ATV Tire Size Explained: A Comprehensive Guide.

ATV Tire Size Explained: A Comprehensive Guide

Your quad is a do-anything machine. ATV’s are great for getting things done and for recreation too. But now you’re looking at your tires. Maybe you’ve blown one or they’re getting bald. Or maybe you just want a more aggressive tread pattern and a bigger tire. The problem is you’re a little lost when it comes to your ATV tire size.

How big can you go? Should you go big? How do you even know what all these numbers represent?

Don’t worry, we’ve got you covered. We’ll answer all those answers and more in this comprehensive guide.

How Do You Read ATV Tire Sizes?

So, you’re shopping around for tires and you see one listed with a size like 26×10-12. Or, worse yet, you find something listed like 206/80R12.

What the heck does all that mean?

First, you need to figure out if you’re dealing with standard or metric ATV tire sizes.

ATV Tire Size Explained: ATV Tire Sizes: Standard Tire Sizing Chart

Standard format is much more common on ATV tires than metric. You might see a tire size written 26×10-12 or, occasionally, 26x10x12. This format is pretty straightforward. It uses three numbers to sum up the size:

    Tire diameter in inches

    Tire width in inches

    Wheel diameter in inches

ATV Tire Size Explained: ATV Tire Sizes: Metric Tire Sizing Chart

If you see a tire size that looks like this: 205/80R12, you know you’re dealing with metric. The metric format is exceedingly rare for ATVs and odds are you’ll never come across it. But if you do, the letter thrown in the middle of those numbers is a dead giveaway. In metric, you always have three numbers and a letter:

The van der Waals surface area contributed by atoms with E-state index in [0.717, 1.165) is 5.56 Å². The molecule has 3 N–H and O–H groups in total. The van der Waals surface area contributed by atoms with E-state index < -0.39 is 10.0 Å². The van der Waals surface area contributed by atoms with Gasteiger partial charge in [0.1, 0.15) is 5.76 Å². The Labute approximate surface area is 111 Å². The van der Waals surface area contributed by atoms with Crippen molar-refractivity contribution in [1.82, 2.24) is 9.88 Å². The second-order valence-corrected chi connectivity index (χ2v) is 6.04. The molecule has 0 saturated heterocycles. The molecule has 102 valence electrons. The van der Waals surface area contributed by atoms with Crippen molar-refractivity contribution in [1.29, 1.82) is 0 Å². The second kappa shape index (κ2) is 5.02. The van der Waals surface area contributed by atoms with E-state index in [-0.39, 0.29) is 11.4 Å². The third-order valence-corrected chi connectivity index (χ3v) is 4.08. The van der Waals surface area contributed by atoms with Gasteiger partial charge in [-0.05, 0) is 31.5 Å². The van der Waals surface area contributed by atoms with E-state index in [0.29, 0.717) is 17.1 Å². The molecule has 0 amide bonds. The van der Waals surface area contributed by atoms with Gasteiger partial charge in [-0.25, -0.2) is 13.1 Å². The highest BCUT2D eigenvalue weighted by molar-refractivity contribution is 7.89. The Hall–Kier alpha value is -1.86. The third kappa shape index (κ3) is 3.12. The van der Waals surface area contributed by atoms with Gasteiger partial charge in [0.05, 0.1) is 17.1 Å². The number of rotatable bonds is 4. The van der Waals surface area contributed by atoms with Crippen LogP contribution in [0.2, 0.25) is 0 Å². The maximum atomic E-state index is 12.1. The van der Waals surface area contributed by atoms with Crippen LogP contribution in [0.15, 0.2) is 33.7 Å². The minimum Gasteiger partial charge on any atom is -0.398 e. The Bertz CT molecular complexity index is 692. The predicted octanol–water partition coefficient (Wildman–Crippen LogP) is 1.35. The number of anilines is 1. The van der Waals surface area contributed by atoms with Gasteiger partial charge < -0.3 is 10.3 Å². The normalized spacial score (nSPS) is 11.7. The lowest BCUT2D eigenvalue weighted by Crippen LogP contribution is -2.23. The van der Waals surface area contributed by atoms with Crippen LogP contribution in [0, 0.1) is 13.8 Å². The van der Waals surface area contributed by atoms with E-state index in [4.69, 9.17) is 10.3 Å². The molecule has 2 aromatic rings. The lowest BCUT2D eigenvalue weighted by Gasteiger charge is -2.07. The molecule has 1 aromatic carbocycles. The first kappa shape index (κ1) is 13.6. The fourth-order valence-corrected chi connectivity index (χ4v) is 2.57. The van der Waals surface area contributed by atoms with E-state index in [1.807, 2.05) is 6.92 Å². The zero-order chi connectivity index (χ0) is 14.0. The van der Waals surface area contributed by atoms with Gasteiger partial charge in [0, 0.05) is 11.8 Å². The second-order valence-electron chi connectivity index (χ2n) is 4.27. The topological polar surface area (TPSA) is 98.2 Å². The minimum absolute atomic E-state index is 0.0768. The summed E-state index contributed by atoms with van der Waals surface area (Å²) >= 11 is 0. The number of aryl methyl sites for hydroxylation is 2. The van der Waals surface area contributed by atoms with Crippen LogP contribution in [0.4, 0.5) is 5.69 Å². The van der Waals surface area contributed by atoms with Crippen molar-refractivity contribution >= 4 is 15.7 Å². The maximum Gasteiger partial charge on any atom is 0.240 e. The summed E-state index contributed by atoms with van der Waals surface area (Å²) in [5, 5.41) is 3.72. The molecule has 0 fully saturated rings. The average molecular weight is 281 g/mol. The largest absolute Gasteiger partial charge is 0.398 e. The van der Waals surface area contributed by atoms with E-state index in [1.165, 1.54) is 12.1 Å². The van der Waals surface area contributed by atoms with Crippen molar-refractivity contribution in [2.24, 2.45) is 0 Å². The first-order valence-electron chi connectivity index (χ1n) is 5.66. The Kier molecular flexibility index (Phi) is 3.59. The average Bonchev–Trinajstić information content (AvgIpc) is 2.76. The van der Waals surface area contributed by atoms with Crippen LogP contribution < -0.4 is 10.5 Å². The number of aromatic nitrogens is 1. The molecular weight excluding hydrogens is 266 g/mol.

Tire width in millimeters

    The aspect ratio as a percent

    A letter for construction type (usually “R” for “radial”)

    Wheel diameter in inches

There may be other numbers and letters before and after these, but they’re not important for understanding your ATV tire size.

Breaking Down ATV Tire Sizes by the Numbers

Knowing how to read those tire sizes is just the first step. You really need to know how to use them. Is 26 inches a reasonable diameter for your quad? What kind of width do you need?

Tire Diameter Breakdown

When you’re considering replacing all of your tires, you’ll want to make sure you get something that will actually fit on your stock vehicle.

Your typical ATV tire diameter fits within a range of about 20 inches for the smallest machines to about 30 inches for your more factory mud-equipped machines.

Basically, your quad will typically fit into one of few categories:

    Sport quads—20 to 25 inches

    Utility quads—24 to 28 inches

    Factory mud or rock equipped quads—27 to 30 inches

Keep in mind that you’ll want to keep within a couple inches of your stock tire size. If you go too big, you’ll start to rub on your fenders (among other issues). If you go small—well, that’s just silly.

Tire Width Breakdown

Tire width is easier to understand. Choosing the right tire width has a lot to do with your own preferences and riding style.

A wider tire tends to give you a flatter tread pattern and more grip. A narrow tire gives you a little more control.